If you are over 50 years old, you know dating is significantly different than it was it was before 1995. Back then, there was no confusion about what a date meant to either person. A “date” could be defined as you and the person going out/meeting to spend time with each other in a romantic or special friendly way. Notice was necessary for a date–at least two or three days notification was required with the day, time, and place. Typically, the primary mode of communication was in person or voice to voice via phone conversation to plan this special event.
Dating was considered the preliminary stages of a relationship to discern future interactions. You were actively getting out and meeting people, generally focused on spending time with them. “Dating someone” meant you’re spending a significant amount of time with someone with purpose and on a regular basis.
Technology such as texting, social media direct messaging, dating websites, and dating apps have changed the dating scene and meaning dramatically.
Think about it! The first online dating service (www.Match.com) was created in 1995. By 2002, it had over 2 million subscribers. According to Forbes, as of 2013, there were over 2,500 dating services in the US alone. This diminishes the motivation to get out and meet people in person. Talking over the phone or meeting face to face in a public place to have a conversation appears less attractive when you have such accessibilities like looking at a profile picture and communicating via chat room, phone app, text messaging, and social media.
Dating or planning a date has become more of a process than an event. This process can last an unspecified amount of time of which a person can spend excessive engagement in “weeding” out people who they feel aren’t marriage potential or even worth spending face to face time with. In this new age of telecommunication, here are some signs that technology may be affecting your dating life:
1. You identify that your persistent feelings of loneliness and undesirable personality is based on how many people view your profile and contact you for more interest.
2. You only plan a date when the person demonstrates the ability to answer every one of your texts, DM’s, and emails within a specific amount of time only you know about.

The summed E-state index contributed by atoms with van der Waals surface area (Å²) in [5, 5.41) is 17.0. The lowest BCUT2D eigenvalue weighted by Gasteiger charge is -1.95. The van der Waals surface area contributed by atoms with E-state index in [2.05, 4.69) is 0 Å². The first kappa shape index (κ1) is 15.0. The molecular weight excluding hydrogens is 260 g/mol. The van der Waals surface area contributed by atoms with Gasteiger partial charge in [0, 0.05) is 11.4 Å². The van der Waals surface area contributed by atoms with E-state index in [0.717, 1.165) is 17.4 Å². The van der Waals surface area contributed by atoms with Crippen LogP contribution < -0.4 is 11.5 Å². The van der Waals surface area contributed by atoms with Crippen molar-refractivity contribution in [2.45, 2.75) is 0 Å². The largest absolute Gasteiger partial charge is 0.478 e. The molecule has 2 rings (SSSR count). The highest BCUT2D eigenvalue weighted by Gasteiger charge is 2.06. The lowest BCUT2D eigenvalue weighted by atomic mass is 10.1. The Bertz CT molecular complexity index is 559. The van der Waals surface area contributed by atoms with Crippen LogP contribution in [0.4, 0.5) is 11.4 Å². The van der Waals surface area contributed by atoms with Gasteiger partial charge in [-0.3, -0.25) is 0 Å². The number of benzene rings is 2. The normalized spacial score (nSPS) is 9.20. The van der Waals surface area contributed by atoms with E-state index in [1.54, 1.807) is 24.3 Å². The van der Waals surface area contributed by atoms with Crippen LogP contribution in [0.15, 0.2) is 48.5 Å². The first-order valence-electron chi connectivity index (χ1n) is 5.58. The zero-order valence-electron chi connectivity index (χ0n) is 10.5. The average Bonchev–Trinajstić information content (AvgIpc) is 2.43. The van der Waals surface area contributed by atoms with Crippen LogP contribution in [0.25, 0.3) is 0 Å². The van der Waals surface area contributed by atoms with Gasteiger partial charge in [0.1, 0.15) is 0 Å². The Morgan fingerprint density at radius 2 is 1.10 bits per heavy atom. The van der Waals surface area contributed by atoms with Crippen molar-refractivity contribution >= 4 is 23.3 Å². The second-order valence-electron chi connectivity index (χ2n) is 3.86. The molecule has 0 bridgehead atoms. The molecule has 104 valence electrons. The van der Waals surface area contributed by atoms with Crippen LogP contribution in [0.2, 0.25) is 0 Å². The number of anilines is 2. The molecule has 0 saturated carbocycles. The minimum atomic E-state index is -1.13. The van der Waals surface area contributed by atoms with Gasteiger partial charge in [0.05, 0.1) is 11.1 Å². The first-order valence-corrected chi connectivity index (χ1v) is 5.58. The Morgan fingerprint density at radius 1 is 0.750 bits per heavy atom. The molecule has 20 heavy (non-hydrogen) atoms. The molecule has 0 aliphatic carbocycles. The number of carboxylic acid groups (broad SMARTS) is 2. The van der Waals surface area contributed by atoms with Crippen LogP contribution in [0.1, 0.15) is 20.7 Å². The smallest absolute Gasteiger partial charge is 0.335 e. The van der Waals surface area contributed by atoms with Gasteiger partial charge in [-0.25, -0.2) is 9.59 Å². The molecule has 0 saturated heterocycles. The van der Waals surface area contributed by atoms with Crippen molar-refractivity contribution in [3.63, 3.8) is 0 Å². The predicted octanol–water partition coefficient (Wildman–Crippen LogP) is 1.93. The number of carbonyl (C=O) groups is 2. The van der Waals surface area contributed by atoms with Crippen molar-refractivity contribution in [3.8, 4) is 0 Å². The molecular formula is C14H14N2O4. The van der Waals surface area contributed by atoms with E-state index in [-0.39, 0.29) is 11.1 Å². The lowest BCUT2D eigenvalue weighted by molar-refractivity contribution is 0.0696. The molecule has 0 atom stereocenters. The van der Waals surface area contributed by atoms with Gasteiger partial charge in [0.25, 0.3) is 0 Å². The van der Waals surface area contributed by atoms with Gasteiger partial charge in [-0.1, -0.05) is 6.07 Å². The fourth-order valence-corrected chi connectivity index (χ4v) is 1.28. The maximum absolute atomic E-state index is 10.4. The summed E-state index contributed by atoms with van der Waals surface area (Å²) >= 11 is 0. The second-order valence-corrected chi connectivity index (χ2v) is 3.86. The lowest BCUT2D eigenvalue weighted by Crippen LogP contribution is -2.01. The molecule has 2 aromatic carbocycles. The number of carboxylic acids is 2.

3. Your inbox is full of unwanted attention because you post every moment of your life on social media from the time you wake up until the time you fall asleep.
4. Your lack of desire to engage in social interactions with friends, family, and community-based celebrations has been replaced with “shopping” on dating apps for the perfect mate. Eliminating the dating stage altogether.
5. You spend more time monitoring/managing your electronic device (s) for communication with persons you have yet to meet, don’t plan to meet, or answering messages from multiple people simultaneously instead of staying employed, going to class, enjoying the company of family and friends, or taking care of your mental and physical health.
Dating can be an exciting and fulfilling part of life. Balance is key. You can avoid pitfalls from allowing technology to take over your dating life by keeping perspective of the meaning of a date and dating. You are not considered dating someone you never meet in person but use technology to spend hours of the day communicating. A date is a plan that transcends into an event. It can be one time or ongoing (dating).
Remember, humans, need authentic communication that can’t be assessed primarily in front of a computer or on a phone screen. Improve your self-awareness and accountability by practicing healthy ways to meet and spend time with people. Don’t cheat yourself when it comes to your self-worth and happiness. Good interpersonal skills can be enhanced and demonstrated with good conversation in-person while enjoying the company of other people.